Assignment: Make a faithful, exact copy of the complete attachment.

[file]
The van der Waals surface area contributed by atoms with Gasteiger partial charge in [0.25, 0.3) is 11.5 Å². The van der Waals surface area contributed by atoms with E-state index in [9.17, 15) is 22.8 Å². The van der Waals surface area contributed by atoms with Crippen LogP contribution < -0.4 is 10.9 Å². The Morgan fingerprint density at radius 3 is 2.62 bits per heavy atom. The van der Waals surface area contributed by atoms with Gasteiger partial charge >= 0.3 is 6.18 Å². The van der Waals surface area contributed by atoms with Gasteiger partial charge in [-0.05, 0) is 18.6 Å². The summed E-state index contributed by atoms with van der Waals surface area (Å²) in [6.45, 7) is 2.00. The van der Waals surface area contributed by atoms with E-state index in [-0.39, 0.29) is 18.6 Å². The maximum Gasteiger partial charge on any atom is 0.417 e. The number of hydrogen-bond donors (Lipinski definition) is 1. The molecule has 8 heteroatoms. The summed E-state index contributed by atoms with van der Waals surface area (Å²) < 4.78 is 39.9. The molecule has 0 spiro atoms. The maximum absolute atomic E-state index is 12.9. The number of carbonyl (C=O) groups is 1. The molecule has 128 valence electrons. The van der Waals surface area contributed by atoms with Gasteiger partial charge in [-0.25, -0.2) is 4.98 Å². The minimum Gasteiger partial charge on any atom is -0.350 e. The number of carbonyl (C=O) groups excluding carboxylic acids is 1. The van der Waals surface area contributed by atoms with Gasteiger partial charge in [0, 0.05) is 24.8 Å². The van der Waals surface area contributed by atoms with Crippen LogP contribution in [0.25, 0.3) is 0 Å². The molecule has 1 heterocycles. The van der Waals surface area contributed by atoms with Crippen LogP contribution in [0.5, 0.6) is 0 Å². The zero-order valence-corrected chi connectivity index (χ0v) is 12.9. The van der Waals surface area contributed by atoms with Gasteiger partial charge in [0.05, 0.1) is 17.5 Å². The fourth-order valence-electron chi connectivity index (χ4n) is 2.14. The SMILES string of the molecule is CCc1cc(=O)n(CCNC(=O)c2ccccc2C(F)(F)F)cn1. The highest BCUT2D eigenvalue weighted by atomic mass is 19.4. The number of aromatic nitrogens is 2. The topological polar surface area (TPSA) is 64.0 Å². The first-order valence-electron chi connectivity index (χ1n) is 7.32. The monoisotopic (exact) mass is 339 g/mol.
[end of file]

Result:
The van der Waals surface area contributed by atoms with Gasteiger partial charge in [0.25, 0.3) is 11.5 Å². The van der Waals surface area contributed by atoms with E-state index in [9.17, 15) is 22.8 Å². The van der Waals surface area contributed by atoms with Crippen LogP contribution < -0.4 is 10.9 Å². The Morgan fingerprint density at radius 3 is 2.62 bits per heavy atom. The van der Waals surface area contributed by atoms with Gasteiger partial charge >= 0.3 is 6.18 Å². The van der Waals surface area contributed by atoms with Gasteiger partial charge in [-0.05, 0) is 18.6 Å². The summed E-state index contributed by atoms with van der Waals surface area (Å²) in [6.45, 7) is 2.00. The van der Waals surface area contributed by atoms with E-state index in [-0.39, 0.29) is 18.6 Å². The maximum Gasteiger partial charge on any atom is 0.417 e. The number of hydrogen-bond donors (Lipinski definition) is 1. The molecule has 8 heteroatoms. The summed E-state index contributed by atoms with van der Waals surface area (Å²) < 4.78 is 39.9. The molecule has 0 spiro atoms. The maximum absolute atomic E-state index is 12.9. The number of carbonyl (C=O) groups is 1. The molecule has 128 valence electrons. The van der Waals surface area contributed by atoms with Gasteiger partial charge in [-0.25, -0.2) is 4.98 Å². The minimum Gasteiger partial charge on any atom is -0.350 e. The number of carbonyl (C=O) groups excluding carboxylic acids is 1. The van der Waals surface area contributed by atoms with Gasteiger partial charge in [0, 0.05) is 24.8 Å². The van der Waals surface area contributed by atoms with Crippen LogP contribution in [0.25, 0.3) is 0 Å². The molecule has 1 heterocycles. The van der Waals surface area contributed by atoms with Crippen LogP contribution in [0.5, 0.6) is 0 Å². The zero-order valence-corrected chi connectivity index (χ0v) is 12.9. The van der Waals surface area contributed by atoms with Gasteiger partial charge in [0.05, 0.1) is 17.5 Å². The fourth-order valence-electron chi connectivity index (χ4n) is 2.14. The SMILES string of the molecule is CCc1cc(=O)n(CCNC(=O)c2ccccc2C(F)(F)F)cn1. The highest BCUT2D eigenvalue weighted by atomic mass is 19.4. The number of aromatic nitrogens is 2. The topological polar surface area (TPSA) is 64.0 Å². The first-order valence-electron chi connectivity index (χ1n) is 7.32. The monoisotopic (exact) mass is 339 g/mol.